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Energy to matter converter

  1. Jul 21, 2004 #1
    Is there any theories on taking light, and changing it to matter? Imagine a machine that could do that. Imagine instantly having a house built in front of you, in a matter of milliseconds, it's got to be the ultimate invention.
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  3. Jul 21, 2004 #2


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    The lightest ordinary particle is the electron, which has a rest mass of .511 Mev. To create an electron (actually an electron-positron) requires a photon of energy greater ythan double (i.e. 1.022 Mev). Photons of this energy are gamma rays. Light photons are far too weak to turn into matter.
  4. Jul 21, 2004 #3


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    If we look at the tremendous amounts of energy that are released by an atomic explosion, and the tiny amount of mass that was converted to energy to create that explosion, we can assume that the amount of energy required to make a house would be very difficult to produce.
  5. Jul 21, 2004 #4
    Even if sufficient energy could be assembled to make a reasonable quantity of matter, using these particles to make atoms, molecules, and anything recognizable as a solid is far from being feasable.
  6. Jul 22, 2004 #5
    Nice idea... Goodluck...
  7. Aug 9, 2004 #6
    what atoms are like?

    could some one tell me if atoms are actual peices of matter or not. I mean,if they are matter then that would mean that atoms would be made out of even smaller atoms and there would be an endless chain of atoms beinging made out of atoms even though that is not possible because I read some ones theorie saying that atoms can "blink themselves into and out of existence" and all infinite amount of atoms cant possibly dissapear and reappear just like that. If they are not made from smaller atoms then what are they? they couldn't be matter because they are not made out of atoms.
    It's all very confussing cn some one please answer? :bugeye:
  8. Aug 9, 2004 #7
    The "information Paradox' which is currently being debated, deals with your question in a different format, for instance back in april Orion1 asked a simple question:https://www.physicsforums.com/showthread.php?t=20803

    if you folow the thread through to its conclusion you will see that he/she makes a real-time resolution to the Hawking Radiation Paradox. It seems inconceivable that no-one else seen the significance of his Equations, but the following months produced a frantic amount of scientific activity revolving around this 'information paradox', culminating in Hawkings appearence in Eire giving his (Hawkings) solution to the said problem.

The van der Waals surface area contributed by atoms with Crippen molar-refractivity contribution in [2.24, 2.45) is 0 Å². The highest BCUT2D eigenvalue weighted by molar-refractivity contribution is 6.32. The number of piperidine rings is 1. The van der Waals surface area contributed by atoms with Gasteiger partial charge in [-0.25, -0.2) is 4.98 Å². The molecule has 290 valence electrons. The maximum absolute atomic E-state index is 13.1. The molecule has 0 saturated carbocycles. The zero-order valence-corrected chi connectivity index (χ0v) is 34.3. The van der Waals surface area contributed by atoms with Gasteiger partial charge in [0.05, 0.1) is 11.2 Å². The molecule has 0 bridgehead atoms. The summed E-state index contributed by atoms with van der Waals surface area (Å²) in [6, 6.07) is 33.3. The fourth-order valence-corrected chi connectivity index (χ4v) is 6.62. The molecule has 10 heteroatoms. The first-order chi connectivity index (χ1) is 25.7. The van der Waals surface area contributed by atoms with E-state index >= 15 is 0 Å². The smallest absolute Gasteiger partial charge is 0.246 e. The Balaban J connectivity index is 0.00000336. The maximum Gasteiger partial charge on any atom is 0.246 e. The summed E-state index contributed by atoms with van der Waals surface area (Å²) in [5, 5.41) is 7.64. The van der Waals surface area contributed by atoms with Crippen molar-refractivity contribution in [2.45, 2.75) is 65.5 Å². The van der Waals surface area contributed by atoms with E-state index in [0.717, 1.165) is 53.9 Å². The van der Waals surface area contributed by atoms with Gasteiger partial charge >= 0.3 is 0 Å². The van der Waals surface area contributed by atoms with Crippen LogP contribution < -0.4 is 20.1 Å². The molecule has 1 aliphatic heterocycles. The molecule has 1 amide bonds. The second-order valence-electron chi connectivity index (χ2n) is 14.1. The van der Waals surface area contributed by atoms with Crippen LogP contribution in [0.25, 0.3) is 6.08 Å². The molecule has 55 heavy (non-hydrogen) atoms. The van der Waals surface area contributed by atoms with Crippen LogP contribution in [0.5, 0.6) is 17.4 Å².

It does prompt one to ask who is who on these forums, and what are their motovations for certain types of Questions?
  9. Aug 11, 2004 #8
    In an atomic bomb, no mass is destroyed. It is the nuclear force that causes the explosion to be so violent. When a slow moving neutron is aimed at a uranium atom, the atom braks in half,emiiting 3 neutrons in the process and a chain reaction begins. The reson for the violence and unstibility is because the uranium aton has a lot of protons in the nucleus, and they ate all positively charged. What keeps them togeter is the nuclear force, and this force is overcome with that single neutron.

    In a fusion reaction, like on the sun, the reaction mechanism is:
    [tex] 4p^+ -----> He + 2e^+ + 2V_e [/tex]

    [tex] V_e = electron\ neutrino [/tex]
  10. Aug 12, 2004 #9

    I wonder, If an atom can pop itself out of exsistence then how can it pop itself into exsistance?
  11. Aug 12, 2004 #10
    Note: That is the rest energy. The rest mass is 0.511 MeV/c2.
    The conversion of mass-energy is not a change in mass but a change in the form the mass takes. E.g. from rest mass and kinetic energy to electromagnetic energy etc.
    Yep. Mass is conserved in such a case. Bravo. Most people miss this point.

  12. Aug 12, 2004 #11


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    Of course not, it is converted to energy (from matter). The original post was about reversing the process, converting energy back into matter. My point is that the amount of energy produced in an A-bomb ( like the Heroshima Bomb) is the result of the conversion of the original material form matter to energy of equall mass. The amount of that mass that is actually converted to energy is vary small. In the "Little Boy" device, I think they used about one pound of U-235. About 1.5% of that actually split, and that 1.5% lost a tiny fraction of its mass (which was converted to energy of equall mass). The energy of that blast is the amount of energy one would need to trap and convert into matter in order to produce a grain of U-235 with a mass equal to the amount of mass lost by the reaction.